Economic Development: Valley Sees $216M in Investment in 2017

Region Offers Plenty of Incentives for Business

YOUNGSTOWN, Ohio — Whether you have a startup business that needs a boost or an existing business that needs capital to expand, numerous economic development resources are available and organizations are waiting to help.

“Our main reason for existing is to create jobs. We’re obviously looking to have that happen at anytime a request is made to us,” says Jim Cardamon, zone coordinator of the Shenango Valley Enterprise Zone Corp.

Along with the Shenango Valley Enterprise Zone, the city of Youngstown’s Economic Development Division, Mahoning Valley Economic Development Corp. and the Columbiana County Port Authority offer tools to help businesses be successful. The primary focus of these economic development organizations is to create jobs, but each uses different methods to accomplish its goal.

For the Shenango Valley Enterprise Zone Corp., the focus is to facilitate the expansion of business and industry within designated enterprise zones by lending money to startups or established businesses.

The zones were established in the wake of industrial retrenchment in the 1980s. They include the cities of Sharon and Hermitage, portions of the boroughs of Wheatland, Sharpsville, West Middlesex and Greenville, all of the city of Farrell, and portions of Pymatuning, South Pymatuning, Hempfield, Shenango and Delaware townships.

The corporation has a revolving loan fund that is secured by liens on collateral.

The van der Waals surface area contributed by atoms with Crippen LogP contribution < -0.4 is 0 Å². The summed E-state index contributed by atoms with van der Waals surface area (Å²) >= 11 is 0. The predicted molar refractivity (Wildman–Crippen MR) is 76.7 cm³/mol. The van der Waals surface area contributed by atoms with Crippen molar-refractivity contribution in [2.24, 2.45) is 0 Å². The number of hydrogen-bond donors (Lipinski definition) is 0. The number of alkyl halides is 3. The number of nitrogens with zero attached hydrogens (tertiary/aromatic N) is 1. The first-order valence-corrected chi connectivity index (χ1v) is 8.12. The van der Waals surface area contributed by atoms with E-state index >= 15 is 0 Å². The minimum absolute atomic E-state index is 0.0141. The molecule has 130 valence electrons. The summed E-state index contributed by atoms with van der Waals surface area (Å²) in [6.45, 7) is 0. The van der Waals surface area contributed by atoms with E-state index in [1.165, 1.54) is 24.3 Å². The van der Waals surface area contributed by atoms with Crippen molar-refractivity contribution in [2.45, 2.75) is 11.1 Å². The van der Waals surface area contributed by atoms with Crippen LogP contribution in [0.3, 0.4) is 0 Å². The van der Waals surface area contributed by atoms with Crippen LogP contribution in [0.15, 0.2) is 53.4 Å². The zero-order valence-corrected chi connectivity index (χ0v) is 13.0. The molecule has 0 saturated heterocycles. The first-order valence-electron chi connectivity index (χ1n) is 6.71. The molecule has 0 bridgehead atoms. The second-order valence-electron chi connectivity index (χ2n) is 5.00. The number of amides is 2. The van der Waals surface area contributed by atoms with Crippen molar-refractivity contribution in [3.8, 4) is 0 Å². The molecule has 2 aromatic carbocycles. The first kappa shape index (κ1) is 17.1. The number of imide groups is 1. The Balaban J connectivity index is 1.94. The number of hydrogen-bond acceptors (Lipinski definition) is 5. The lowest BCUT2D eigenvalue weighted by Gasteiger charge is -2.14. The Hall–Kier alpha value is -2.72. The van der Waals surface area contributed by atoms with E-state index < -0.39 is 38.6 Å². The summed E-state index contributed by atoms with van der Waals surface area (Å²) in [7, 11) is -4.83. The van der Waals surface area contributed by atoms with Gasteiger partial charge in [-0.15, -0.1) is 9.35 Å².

“We can loan a maximum of $250,000,” Cardamon says.

The Shenango Valley Enterprise Zone Corp. will lend up to 50% of a project. Interest rates are fixed and are 60% of the prime lending rates up to a five-year term, 60% plus ½% for 7-year terms, and 60% plus 1% for 10-year terms.

The term of the loans depend on the business, Cardamon says. “Loans for real estate have a repayment period of up to 10 years, and loans for machinery and equipment have a repayment period of up to five years.”

The application process for a loan is, “similar to any application at any financial institution,” Cardamon says. The corporation looks at financial history, how the business intends to pay back the loan and how many loans from other lenders the business is receiving.

“We’re here to help and we want to be used,” he says.

Youngstown’s Economic Development division doesn’t provide funds for projects but “we have the tools to plug the gap,” says T. Sharon Woodberry, director of community planning and economic development.

These include the Youngstown SBA Initiative, Citywide Façade Renovation program, HUBZone Empowerment Contracting program, Ohio Enterprise Zone program, interim float loans, business park incentives and the community reinvestment area tax abatement.

“We use the tools we have but we also look at who else we can bring to the table,” Woodberry says.

Other organizations the city often refers businesses to are the Youngstown Business Incubator, the Small Business Development Center at Youngstown State University, the Youngstown chapter of Score, and if a business needs capital, Woodberry suggests the Mahoning Valley Economic Development Corp.

MVEDC helps businesses that can’t get the loans they need for a project from a commercial bank. It uses a revolving loan fund, where it receives its funds through organizations such as the Small Business Administration and the U.S. Economic Development Administration.